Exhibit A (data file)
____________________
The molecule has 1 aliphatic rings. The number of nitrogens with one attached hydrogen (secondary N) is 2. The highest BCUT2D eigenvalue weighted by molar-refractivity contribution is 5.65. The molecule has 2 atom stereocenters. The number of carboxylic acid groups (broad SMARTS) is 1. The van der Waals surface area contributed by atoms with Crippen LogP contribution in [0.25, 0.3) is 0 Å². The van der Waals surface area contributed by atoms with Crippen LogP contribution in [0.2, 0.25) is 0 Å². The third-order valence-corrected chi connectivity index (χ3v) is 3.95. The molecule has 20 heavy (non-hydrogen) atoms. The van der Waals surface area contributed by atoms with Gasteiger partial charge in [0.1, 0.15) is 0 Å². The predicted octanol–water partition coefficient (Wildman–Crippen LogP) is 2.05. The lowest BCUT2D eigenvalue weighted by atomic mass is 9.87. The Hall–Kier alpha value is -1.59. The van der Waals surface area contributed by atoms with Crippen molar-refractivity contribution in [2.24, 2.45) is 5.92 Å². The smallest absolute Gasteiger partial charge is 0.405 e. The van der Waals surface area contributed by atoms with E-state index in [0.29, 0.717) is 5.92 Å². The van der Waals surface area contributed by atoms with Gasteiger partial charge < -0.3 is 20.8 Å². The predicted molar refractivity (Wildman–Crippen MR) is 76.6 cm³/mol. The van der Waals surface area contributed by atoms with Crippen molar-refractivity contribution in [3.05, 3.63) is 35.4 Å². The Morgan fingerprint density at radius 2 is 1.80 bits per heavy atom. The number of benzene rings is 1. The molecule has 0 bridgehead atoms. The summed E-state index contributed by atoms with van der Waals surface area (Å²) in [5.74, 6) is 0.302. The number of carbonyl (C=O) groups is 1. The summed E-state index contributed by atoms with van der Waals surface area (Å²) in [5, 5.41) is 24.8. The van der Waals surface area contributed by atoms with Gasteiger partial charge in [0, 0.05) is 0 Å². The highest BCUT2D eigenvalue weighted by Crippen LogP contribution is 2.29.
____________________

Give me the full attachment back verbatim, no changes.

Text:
The molecule has 1 aliphatic rings. The number of nitrogens with one attached hydrogen (secondary N) is 2. The highest BCUT2D eigenvalue weighted by molar-refractivity contribution is 5.65. The molecule has 2 atom stereocenters. The number of carboxylic acid groups (broad SMARTS) is 1. The van der Waals surface area contributed by atoms with Crippen LogP contribution in [0.25, 0.3) is 0 Å². The van der Waals surface area contributed by atoms with Crippen LogP contribution in [0.2, 0.25) is 0 Å². The third-order valence-corrected chi connectivity index (χ3v) is 3.95. The molecule has 20 heavy (non-hydrogen) atoms. The van der Waals surface area contributed by atoms with Gasteiger partial charge in [0.1, 0.15) is 0 Å². The predicted octanol–water partition coefficient (Wildman–Crippen LogP) is 2.05. The lowest BCUT2D eigenvalue weighted by atomic mass is 9.87. The Hall–Kier alpha value is -1.59. The van der Waals surface area contributed by atoms with Crippen molar-refractivity contribution in [2.24, 2.45) is 5.92 Å². The smallest absolute Gasteiger partial charge is 0.405 e. The van der Waals surface area contributed by atoms with E-state index in [0.29, 0.717) is 5.92 Å². The van der Waals surface area contributed by atoms with Gasteiger partial charge < -0.3 is 20.8 Å². The predicted molar refractivity (Wildman–Crippen MR) is 76.6 cm³/mol. The van der Waals surface area contributed by atoms with Crippen molar-refractivity contribution in [3.05, 3.63) is 35.4 Å². The Morgan fingerprint density at radius 2 is 1.80 bits per heavy atom. The number of benzene rings is 1. The molecule has 0 bridgehead atoms. The summed E-state index contributed by atoms with van der Waals surface area (Å²) in [5.74, 6) is 0.302. The number of carbonyl (C=O) groups is 1. The summed E-state index contributed by atoms with van der Waals surface area (Å²) in [5, 5.41) is 24.8. The van der Waals surface area contributed by atoms with Gasteiger partial charge in [0, 0.05) is 0 Å². The highest BCUT2D eigenvalue weighted by Crippen LogP contribution is 2.29.